State Sen. Leno introduces bill allowing public access to police records

SACRAMENTO, Calif. (BCN)— State Sen. Mark Leno, D-San Francisco, introduced a new bill today that would allow Californians to access law enforcement records related to alleged uses of force and confirmed misconduct.
At a news conference at the State Building at 455 Golden Gate Ave. in San Francisco, Leno, joined by various city officials, said SB 1286 would provide transparency in law enforcement, which would result in greater trust with the public when it comes to police.
"Officer-involved shootings around the country revealed on video have raised serious concerns now more than ever and the public's trust in its law enforcement agencies is needed," Leno said.
"Our goal is to protect public safety, create safer communities and to reduce law enforcement's use of force," he said.
The bill, which will be heard in Senate policy committees this Spring, would allow the public to access records related to sustained charges of serious misconduct, including sexual assault, racial or identity profiling, illegal searches or seizures, job related dishonesty or the legal violation of the rights of a member of the public, according to Leno.
It would also allow the public to access records related to any use of force that caused or is likely to cause death or serious bodily injury.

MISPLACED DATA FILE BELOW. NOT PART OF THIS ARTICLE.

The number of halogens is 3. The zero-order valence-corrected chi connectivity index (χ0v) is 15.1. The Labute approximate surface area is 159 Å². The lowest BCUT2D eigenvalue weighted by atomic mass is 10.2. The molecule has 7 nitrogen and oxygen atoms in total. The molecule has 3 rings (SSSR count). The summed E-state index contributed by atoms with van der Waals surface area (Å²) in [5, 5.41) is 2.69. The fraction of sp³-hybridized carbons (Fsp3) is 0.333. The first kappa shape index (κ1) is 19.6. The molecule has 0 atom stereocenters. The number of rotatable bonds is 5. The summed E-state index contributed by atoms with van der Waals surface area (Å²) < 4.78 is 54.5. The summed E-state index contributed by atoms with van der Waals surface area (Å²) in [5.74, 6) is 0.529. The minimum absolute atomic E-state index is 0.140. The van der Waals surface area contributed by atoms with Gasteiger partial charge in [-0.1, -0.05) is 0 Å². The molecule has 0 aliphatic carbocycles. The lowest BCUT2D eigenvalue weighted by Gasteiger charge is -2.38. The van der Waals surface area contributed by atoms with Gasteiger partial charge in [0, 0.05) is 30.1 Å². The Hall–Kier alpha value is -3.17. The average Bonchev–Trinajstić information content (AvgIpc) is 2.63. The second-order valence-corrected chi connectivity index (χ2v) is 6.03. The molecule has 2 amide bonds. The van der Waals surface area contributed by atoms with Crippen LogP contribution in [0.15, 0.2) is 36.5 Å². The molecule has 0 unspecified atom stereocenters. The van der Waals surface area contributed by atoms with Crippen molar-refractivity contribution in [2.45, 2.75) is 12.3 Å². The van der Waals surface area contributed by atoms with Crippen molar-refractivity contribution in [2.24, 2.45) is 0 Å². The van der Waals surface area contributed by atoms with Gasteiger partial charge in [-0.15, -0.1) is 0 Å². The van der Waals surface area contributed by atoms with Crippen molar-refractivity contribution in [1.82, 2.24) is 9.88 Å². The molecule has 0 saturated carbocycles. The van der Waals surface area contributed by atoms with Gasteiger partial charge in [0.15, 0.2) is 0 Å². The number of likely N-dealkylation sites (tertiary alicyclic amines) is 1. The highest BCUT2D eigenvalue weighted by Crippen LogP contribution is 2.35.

Additionally, the bill would allow people who file complaints alleging misconduct to access basic information related to the complaint, including information on whether the complaint was sustained, the factual findings and any discipline imposed or corrective actions taken.
In certain cases, law enforcement records could only be withheld if a court determines that privacy interest outweighs public interest in the disclosure or if there is a showing of significant danger to a police officer or another person, according to Leno.
California is among a small number of states that has statutes and case law preventing the disclosure of most peace officer records, Leno said.
In contrast, several other states, including Texas, Kentucky and Utah make information available to the public when an allegation of misconduct has been confirmed. Similarly, at least 10 other states, including
Florida, Ohio and Washington also make the same records public regardless of whether the incident has been confirmed or not.
"California is among a minority of states that make police disciplinary records confidential and the way that we treat police misconduct records stands out in the way that we treat disciplinary records for doctors, lawyers, contractors or even real estate agents, all of which are available to the public. Yet the records of those we depend upon to keep us safe are not. I don't think that this makes the public feel safer or more trusting,"
San Francisco District Attorney George Gascon said.
President of the Board of Supervisors and also co-author of the bill London Breed said the bill would be an important tool to restore trust between the community and law enforcement, especially in the wake of the fatal police shooting of Mario Woods in the city's Bayview District on
December 2.
Breed said when it comes to fatal police incidents, "It is important that those records, that information, is made clear and open and available to the public so that it is clear what happened and why it happened, so that we can make sure that justice is served. Because it could be a mistake, it couldn't be a mistake, we don't know unless we have the information necessary and sometimes that information is not always readily available."